Sat, Apr

After All the Screaming: Quiet, Mobility and Open Space


THE EXPO LINE--Memorial Day, my son and I had the pleasure of a quiet, enjoyable walk in the area where so much hullabaloo over the Expo Line occurred over the past two decades. That highly-disputed region between Overland Avenue and the 405 freeway.  The trains were quiet, and pretty much hidden behind the sound walls. The main noise coming from children on their roller skates and a considerable number of bicyclists. 

Is this widened right of way, particularly near the Westwood/Rancho Park station, the "Palms Park West" that some Expo advocates (including myself) fought for?  No.  But the pedestrians, bicyclists, and skaters now have a nice new place to travel, and I dare say the children and their parents from Rancho Park and adjacent neighborhoods will be the biggest winners. (Photo above: Palms sound wall.) 

Is this widened right of way one big parking lot?  No--there is a lot of need, and very short supply, of good parking spaces (not free, but affordable and to enhance overall community access to this new light rail line) for the Expo Line.  This is particularly true for the "regional" stations at Bundy/Olympic, Exposition/Sepulveda, and Venice/Robertson but not so ideal for the "local/neighborhood" stations at Westwood/Rancho Park. 

The private sector can and should be expected to come up with transit-oriented residential development that requires parking spots for long-distance Expo Line commuters who live far away, but with financial incentives to keep those living near the line to minimize use of automobiles .  Workforce housing and senior/student housing advocates also have a golden opportunity for affordable and transit-oriented housing. 

The biggest problem, arguably, is the poor quality of the sidewalks on major thoroughfares such as Westwood and Sepulveda Boulevards: 

1) Pity that all the screaming that Rancho Park and Cheviot Hills did, to the waste of hundreds of thousands of legal dollars from dues-paying homeowners associations, wasn't focused on redoing and repairing the sidewalks on Westwood and Sepulveda Boulevards between Pico and National Blvds.  Pity also that consensus for a rail bridge over Overland Ave. wasn't fought for, but at least we can fight for better sidewalks and bus stations. 

2) Pity also that both the City Council and City Attorney haven't been able to come up with a legal answer to prevent the homeless from setting up quasi-permanent residence on the Sepulveda Blvd. sidewalks below the I-10 freeway overpasses.  The Exposition/Sepulveda station, however, is clean and free from graffiti, homeless encampments, and other urban blight...and we should keep it that way. 

The Mar Vista Community Council just unanimously voted for expedition of repairing our City's sidewalks from a woefully-insufficient 30-year schedule to a 7-10 year schedule, and starting with our sidewalks (particularly near our transit stations) would be a true no-brainer.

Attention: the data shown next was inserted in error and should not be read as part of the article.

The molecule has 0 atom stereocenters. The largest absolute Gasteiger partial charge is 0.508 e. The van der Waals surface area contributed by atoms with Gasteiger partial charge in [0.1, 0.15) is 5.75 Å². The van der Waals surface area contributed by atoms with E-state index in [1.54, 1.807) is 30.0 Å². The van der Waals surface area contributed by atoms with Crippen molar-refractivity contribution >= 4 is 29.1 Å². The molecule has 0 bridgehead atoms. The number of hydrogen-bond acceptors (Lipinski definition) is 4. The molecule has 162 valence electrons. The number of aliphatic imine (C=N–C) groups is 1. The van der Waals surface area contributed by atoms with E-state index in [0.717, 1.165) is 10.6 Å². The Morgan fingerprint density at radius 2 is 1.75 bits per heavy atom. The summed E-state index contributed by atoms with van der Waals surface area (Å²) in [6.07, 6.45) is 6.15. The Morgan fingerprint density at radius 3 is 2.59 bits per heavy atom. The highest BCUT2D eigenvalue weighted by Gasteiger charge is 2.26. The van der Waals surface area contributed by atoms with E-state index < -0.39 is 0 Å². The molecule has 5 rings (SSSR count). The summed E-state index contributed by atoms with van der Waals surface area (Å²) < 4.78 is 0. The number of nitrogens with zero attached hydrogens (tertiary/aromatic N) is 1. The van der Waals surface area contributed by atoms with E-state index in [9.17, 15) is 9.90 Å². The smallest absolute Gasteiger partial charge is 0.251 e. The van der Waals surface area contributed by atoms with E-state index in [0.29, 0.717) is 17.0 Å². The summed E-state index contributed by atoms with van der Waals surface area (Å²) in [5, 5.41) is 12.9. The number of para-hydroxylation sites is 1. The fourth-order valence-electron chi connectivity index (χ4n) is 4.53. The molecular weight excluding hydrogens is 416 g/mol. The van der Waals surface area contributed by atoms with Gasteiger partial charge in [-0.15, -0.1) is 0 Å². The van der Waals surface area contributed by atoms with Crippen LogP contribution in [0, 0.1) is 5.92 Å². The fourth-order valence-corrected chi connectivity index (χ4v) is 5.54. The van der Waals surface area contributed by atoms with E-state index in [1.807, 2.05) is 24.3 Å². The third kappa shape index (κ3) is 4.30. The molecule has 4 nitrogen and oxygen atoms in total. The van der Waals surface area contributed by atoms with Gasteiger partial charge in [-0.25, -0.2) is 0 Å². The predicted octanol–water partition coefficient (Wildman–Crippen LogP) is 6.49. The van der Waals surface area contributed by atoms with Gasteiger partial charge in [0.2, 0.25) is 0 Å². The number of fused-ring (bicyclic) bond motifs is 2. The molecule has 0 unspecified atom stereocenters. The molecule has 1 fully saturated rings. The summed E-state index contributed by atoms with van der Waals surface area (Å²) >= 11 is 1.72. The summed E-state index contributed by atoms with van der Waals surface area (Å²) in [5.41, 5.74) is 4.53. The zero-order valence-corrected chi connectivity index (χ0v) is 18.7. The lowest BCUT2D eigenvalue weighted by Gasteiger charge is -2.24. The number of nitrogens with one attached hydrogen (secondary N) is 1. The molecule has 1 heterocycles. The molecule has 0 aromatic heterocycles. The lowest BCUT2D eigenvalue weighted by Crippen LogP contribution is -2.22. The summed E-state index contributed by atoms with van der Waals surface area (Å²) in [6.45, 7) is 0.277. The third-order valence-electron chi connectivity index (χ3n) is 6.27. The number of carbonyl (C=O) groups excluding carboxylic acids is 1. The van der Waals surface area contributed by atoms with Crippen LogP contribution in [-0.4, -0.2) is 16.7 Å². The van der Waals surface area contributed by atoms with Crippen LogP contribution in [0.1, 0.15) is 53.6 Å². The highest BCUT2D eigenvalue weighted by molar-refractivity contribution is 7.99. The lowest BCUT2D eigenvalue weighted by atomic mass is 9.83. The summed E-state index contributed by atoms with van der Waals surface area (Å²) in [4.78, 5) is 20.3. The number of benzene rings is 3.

The need for high-quality smart bus benches for the transit-dependent on Sepulveda and National Blvds. would also be a step up for those who must, and those who want, to access transit and mobility without their cars. Until that happens, it's just not fair to expect anyone to use bus transit unless they're financially forced to do so...and it's not like other cities and counties don't have quality bus shelters/benches. 

And while speeding up the line with signal prioritization Downtown for the trains is an issue, the ridership is still very high for the Expo Line (at least 45,000/day and counting) because Santa Monica, West LA, Culver City, the Mid-City, and Downtown LA are all key locations to access.  It's worth pondering how future Laker, Clipper and other sports teams' games will be impacted by the presence of the Expo Line. 

It's no secret that the first step is always the most painful...and hence we needed an Expo Line Authority to get this legally-difficult piece of infrastructure done at all.  It's also no secret that the reason that insufficient speed and mitigation for the Expo Line rests almost entirely on those who opposed the line, and not on Metro and the LADOT, who just wanted a convenient, safe, and attractive ride for those who wanted a new mobility option. 

But for now, as of last Memorial Day, it was a nice day to walk, roller skate, bicycle, or just sit down on a bench and take in a new stretch of open space that used to be nothing but weeds and sawdust--and it's my guess that all the rumors of property values in Rancho Park and adjacent neighborhoods going UP are absolutely true now. 

The best end to a fight is often a calm, pleasant silence as a final "statement" and "resolution".  I'm glad we can finally enjoy this golden silence for now, and hopefully for the indefinite future.


(Ken Alpern is a Westside Village Zone Director and Board member of the Mar Vista Community Council (MVCC), previously co-chaired its Planning and Outreach Committees, and currently is Co-Chair of its MVCC Transportation/Infrastructure Committee. He is co-chair of the CD11Transportation Advisory Committee and chairs the nonprofit Transit Coalition, and can be reached at  [email protected]. He also co-chairs the grassroots Friends of the Green Line at www.fogl.us. The views expressed in this article are solely those of Mr. Alpern.


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